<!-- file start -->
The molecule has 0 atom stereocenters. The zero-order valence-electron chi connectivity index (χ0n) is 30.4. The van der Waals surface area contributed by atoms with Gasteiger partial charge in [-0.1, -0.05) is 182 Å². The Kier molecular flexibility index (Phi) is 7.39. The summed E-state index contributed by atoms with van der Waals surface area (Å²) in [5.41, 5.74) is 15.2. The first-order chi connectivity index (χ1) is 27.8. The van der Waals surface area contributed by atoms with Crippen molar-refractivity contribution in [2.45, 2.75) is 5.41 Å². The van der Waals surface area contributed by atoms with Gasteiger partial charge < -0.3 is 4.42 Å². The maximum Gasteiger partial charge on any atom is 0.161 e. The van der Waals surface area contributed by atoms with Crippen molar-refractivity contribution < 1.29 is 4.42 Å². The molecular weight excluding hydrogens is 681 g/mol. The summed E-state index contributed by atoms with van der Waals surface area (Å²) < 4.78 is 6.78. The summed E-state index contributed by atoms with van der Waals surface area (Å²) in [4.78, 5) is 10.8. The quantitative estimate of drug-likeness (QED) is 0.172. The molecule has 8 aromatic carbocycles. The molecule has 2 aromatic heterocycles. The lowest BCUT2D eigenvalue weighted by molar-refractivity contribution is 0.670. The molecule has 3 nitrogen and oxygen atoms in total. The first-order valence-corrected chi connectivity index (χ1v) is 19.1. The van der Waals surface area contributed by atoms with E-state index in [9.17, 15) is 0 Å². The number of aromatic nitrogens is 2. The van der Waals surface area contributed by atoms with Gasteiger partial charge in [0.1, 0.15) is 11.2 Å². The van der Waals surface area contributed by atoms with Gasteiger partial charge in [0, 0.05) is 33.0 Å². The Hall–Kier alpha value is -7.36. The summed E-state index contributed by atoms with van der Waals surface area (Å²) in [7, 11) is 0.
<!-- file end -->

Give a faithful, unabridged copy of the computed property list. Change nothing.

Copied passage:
The molecule has 0 atom stereocenters. The zero-order valence-electron chi connectivity index (χ0n) is 30.4. The van der Waals surface area contributed by atoms with Gasteiger partial charge in [-0.1, -0.05) is 182 Å². The Kier molecular flexibility index (Phi) is 7.39. The summed E-state index contributed by atoms with van der Waals surface area (Å²) in [5.41, 5.74) is 15.2. The first-order chi connectivity index (χ1) is 27.8. The van der Waals surface area contributed by atoms with Crippen molar-refractivity contribution in [2.45, 2.75) is 5.41 Å². The van der Waals surface area contributed by atoms with Gasteiger partial charge < -0.3 is 4.42 Å². The maximum Gasteiger partial charge on any atom is 0.161 e. The van der Waals surface area contributed by atoms with Crippen molar-refractivity contribution < 1.29 is 4.42 Å². The molecular weight excluding hydrogens is 681 g/mol. The summed E-state index contributed by atoms with van der Waals surface area (Å²) < 4.78 is 6.78. The summed E-state index contributed by atoms with van der Waals surface area (Å²) in [4.78, 5) is 10.8. The quantitative estimate of drug-likeness (QED) is 0.172. The molecule has 8 aromatic carbocycles. The molecule has 2 aromatic heterocycles. The lowest BCUT2D eigenvalue weighted by molar-refractivity contribution is 0.670. The molecule has 3 nitrogen and oxygen atoms in total. The first-order valence-corrected chi connectivity index (χ1v) is 19.1. The van der Waals surface area contributed by atoms with E-state index in [9.17, 15) is 0 Å². The number of aromatic nitrogens is 2. The van der Waals surface area contributed by atoms with Gasteiger partial charge in [0.1, 0.15) is 11.2 Å². The van der Waals surface area contributed by atoms with Gasteiger partial charge in [0, 0.05) is 33.0 Å². The Hall–Kier alpha value is -7.36. The summed E-state index contributed by atoms with van der Waals surface area (Å²) in [7, 11) is 0.